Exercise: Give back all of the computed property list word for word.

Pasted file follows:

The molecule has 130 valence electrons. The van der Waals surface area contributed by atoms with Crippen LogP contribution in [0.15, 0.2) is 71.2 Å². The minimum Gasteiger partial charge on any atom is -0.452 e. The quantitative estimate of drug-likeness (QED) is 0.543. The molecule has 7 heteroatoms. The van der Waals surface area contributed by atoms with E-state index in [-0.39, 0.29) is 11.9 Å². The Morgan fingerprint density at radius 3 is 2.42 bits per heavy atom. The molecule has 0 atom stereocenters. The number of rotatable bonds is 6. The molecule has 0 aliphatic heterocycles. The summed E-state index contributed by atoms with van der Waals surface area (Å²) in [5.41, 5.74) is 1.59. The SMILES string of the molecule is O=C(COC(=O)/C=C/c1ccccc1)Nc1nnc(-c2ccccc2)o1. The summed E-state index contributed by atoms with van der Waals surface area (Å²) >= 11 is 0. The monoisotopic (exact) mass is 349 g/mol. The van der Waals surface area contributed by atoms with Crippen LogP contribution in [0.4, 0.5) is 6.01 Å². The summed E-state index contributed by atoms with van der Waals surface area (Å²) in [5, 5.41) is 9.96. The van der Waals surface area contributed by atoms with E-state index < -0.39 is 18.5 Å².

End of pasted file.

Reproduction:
The molecule has 130 valence electrons. The van der Waals surface area contributed by atoms with Crippen LogP contribution in [0.15, 0.2) is 71.2 Å². The minimum Gasteiger partial charge on any atom is -0.452 e. The quantitative estimate of drug-likeness (QED) is 0.543. The molecule has 7 heteroatoms. The van der Waals surface area contributed by atoms with E-state index in [-0.39, 0.29) is 11.9 Å². The Morgan fingerprint density at radius 3 is 2.42 bits per heavy atom. The molecule has 0 atom stereocenters. The number of rotatable bonds is 6. The molecule has 0 aliphatic heterocycles. The summed E-state index contributed by atoms with van der Waals surface area (Å²) in [5.41, 5.74) is 1.59. The SMILES string of the molecule is O=C(COC(=O)/C=C/c1ccccc1)Nc1nnc(-c2ccccc2)o1. The summed E-state index contributed by atoms with van der Waals surface area (Å²) >= 11 is 0. The monoisotopic (exact) mass is 349 g/mol. The van der Waals surface area contributed by atoms with Crippen LogP contribution in [0.4, 0.5) is 6.01 Å². The summed E-state index contributed by atoms with van der Waals surface area (Å²) in [5, 5.41) is 9.96. The van der Waals surface area contributed by atoms with E-state index < -0.39 is 18.5 Å².